In an attack that carried as much symbolism as military effect, a cruise missile fired by Western forces imposing a no-fly zone in Libya blasted a building in Muammar Gadhafi's residential compound in Tripoli late Sunday, near his iconic tent.
It was not known where Gadhafi was at the time, but it seemed to show that while the allies trade nuances over whether his fall is a goal of their campaign - he is not safe.
An Associated Press photographer escorted to the scene by the Libyan government said half of the round, three-story administration building was knocked down, smoke was rising from it and pieces of the missile were scattered around the scene.
About 300 Gadhafi supporters were in the compound at the time. It was not known if any were hurt.
The U.S. military said the bombardment so far - a rain of Tomahawk cruise missiles and precision bombs from American and European aircraft, including long-range stealth B-2 bombers - had succeeded in heavily degrading Gadhafi's air defenses.
In addition to targeting anti-aircraft sites, U.S., British and French planes blasted a line of tanks that had been moving on the rebel capital Benghazi, in the opposition-held eastern half of the country.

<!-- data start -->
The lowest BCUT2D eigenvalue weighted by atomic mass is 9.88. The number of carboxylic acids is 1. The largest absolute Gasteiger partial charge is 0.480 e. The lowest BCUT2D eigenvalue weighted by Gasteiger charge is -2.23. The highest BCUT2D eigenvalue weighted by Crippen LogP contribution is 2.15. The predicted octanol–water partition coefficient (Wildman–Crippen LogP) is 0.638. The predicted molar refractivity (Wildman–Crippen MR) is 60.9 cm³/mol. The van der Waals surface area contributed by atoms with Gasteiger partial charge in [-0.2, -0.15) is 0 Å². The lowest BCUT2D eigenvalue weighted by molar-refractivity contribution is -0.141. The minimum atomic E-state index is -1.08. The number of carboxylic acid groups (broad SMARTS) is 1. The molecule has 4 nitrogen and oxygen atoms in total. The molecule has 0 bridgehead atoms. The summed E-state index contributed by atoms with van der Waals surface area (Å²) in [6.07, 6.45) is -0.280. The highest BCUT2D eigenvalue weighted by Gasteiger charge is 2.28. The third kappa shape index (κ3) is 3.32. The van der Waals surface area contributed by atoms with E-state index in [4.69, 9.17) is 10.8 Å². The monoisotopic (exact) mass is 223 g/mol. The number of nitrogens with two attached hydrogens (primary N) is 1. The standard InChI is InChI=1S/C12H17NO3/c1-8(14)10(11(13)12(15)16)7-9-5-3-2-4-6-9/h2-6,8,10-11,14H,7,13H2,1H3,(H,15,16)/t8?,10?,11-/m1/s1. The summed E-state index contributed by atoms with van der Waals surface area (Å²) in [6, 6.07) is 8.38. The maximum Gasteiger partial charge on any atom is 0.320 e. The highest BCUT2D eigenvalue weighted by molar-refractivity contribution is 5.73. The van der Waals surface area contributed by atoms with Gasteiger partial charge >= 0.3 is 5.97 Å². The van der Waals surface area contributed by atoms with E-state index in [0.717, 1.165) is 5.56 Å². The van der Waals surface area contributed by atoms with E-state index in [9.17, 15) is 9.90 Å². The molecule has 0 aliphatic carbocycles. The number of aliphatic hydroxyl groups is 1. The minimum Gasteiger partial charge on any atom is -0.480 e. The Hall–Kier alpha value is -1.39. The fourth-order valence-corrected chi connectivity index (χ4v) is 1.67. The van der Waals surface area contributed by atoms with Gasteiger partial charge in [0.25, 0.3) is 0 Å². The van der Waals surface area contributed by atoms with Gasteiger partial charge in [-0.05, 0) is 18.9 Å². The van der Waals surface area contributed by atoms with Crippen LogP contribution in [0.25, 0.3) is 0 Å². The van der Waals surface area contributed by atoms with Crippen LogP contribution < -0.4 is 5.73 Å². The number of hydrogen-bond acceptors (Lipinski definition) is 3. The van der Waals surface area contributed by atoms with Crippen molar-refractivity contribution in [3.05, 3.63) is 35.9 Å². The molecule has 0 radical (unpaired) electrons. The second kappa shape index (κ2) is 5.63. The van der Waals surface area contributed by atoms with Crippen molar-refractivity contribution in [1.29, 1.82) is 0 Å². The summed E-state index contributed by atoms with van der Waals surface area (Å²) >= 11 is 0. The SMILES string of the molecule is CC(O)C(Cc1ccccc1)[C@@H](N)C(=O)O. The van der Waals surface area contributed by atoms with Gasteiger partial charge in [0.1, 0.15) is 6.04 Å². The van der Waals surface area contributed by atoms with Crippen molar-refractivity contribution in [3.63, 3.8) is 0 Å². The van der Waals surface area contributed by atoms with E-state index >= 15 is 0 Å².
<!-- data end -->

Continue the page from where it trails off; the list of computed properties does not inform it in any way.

On Sunday, at least seven demolished tanks smoldered in a field 20 kilometers south of Benghazi, many of them with their turrets and treads blown off, alongside charred armored personnel carriers, jeeps and SUVs of the kind used by Gadhafi fighters.
"I feel like in two days max we will destroy Gadhafi," said Ezzeldin Helwani, 35, a rebel standing next to the smoldering wreckage of an armored personnel carrier, the air thick with smoke and the pungent smell of burning rubber.
The strikes that began early Sunday gave immediate, if temporary, relief to Benghazi, which the day before had been under a heavy attack that killed at least 120 people.
The city's calm on Sunday highlighted the dramatic turnaround that the allied strikes bring to Libya's month-old upheaval: For the past 10 days, Gadhafi's forces had been on a triumphant offensive against the rebel-held east, driving opposition fighters back with the overwhelming firepower of tanks, artillery, warplanes and warships.
Now Gadhafi's forces are potential targets for U.S. and European strikes. The United Nations resolution authorizing international military action in Libya not only sets up a no-fly zone but allows all necessary measures to prevent attacks on civilians.
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